While the FDR/LBJ analogy is irrelevant in any case because they had such large majorities (which /Biden lacks), there is another reason why the analogy fails. The model of American politics that FDR and LBJ practiced was famously a politics of persuasion. Both understood the need to persuade others, and both were very good at it. How good at it Biden might be in their circumstances is pure speculation. There is at present practically no one to persuade. Biden's Mitch McConnell is not LBJ's Everett Dirksen. Republicans are largely united in their commitment to oppose Biden simply for the sake of opposing. Likewise, someone like Senator Manchin is largely. impervious to persuasion as a conservative Democrat in a radically Republican state.
If it is still true that presidential power is the power to persuade, the object of persuasion is no longer Congress but the public (in large part filtered through the media), who must somehow be persuaded to evaluate the President and his party differently from how politicians and pundits do. Biden may yet do this (and hopefully will be able to do so before the midterm and a fortiori before the 2024 election), but he has no successfully done so as yet. Democrats must also cure themselves of their fatal obsession with the presidency and rediscover how to build up their party base at all levels of government - especially at the local and state levels - and in a larger area of the country.
The midterms are still many months away, and a possible Biden-Trump rematch is still years away. That is an eternity in politics. So much may happen between now and then, including the completely unanticipated (as was covid at the beginning of 2020). How the present pandemic will play itself out remains to be seen. No one saw omicron on the horizon last fall when we were all anticipating an imminent end to the pandemic. More problematically, the Biden team did not anticipate wither the extent of Republican opposition to the covid vaccine or the resulting need to continue mass testing. But the Democrats could have avoided (or at least prudently retreated from) being identified, for example, as the party of closed schools - a policy pursued by some teachers' unions (an excessively powerful part of the Democratic coalition) but not welcomed by parents and demonstrably damaging to students.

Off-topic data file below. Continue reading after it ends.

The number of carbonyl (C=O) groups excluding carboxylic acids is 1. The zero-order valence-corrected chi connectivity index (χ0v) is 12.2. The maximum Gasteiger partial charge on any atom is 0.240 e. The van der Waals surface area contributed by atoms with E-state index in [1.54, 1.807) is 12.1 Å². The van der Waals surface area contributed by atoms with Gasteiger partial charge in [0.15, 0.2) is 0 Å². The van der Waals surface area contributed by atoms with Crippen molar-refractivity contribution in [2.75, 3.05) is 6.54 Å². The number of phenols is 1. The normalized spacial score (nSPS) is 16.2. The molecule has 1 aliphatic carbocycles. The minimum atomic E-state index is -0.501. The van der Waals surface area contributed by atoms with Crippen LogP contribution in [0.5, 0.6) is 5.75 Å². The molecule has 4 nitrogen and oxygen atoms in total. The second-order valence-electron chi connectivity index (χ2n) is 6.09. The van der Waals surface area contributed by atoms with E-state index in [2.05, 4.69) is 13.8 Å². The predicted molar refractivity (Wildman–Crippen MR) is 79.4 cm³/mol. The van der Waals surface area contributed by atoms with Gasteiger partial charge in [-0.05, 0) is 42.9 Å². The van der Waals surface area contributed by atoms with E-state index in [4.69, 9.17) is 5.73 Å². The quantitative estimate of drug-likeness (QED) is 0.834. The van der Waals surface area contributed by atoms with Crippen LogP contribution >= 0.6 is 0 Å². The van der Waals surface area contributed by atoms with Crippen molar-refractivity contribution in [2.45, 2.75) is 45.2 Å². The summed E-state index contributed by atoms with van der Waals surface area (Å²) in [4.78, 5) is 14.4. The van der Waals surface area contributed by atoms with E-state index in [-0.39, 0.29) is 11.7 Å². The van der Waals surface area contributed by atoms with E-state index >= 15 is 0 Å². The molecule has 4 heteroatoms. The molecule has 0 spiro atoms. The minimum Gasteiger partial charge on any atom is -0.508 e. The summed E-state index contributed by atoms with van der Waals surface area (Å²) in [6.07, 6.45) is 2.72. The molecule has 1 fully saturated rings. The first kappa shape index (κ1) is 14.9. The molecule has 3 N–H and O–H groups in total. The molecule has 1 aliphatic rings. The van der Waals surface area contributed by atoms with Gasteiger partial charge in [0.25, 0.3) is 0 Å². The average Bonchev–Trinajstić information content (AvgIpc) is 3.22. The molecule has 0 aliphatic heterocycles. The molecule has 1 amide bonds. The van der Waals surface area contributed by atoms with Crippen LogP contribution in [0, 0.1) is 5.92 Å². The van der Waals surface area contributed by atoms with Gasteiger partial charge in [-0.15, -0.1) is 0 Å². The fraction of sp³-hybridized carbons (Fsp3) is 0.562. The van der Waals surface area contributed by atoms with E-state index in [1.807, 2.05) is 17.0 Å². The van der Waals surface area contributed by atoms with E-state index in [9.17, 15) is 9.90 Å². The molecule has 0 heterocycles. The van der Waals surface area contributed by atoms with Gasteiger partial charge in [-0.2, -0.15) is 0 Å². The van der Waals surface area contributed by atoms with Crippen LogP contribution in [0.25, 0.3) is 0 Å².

Meanwhile, assuming we can attain a satisfactory modus vivendi with covid, Biden's problem will be the perennial problem for contemporary Democratic presidents - persuading ordinary voters that the Christmas tree of social benefits Democrats are attempting to provide for them matter more than the cultural grievances and racial resentments which Republicans are all about exploiting in order to keep the country conflicted and divided to the greater advantage of the richest among us.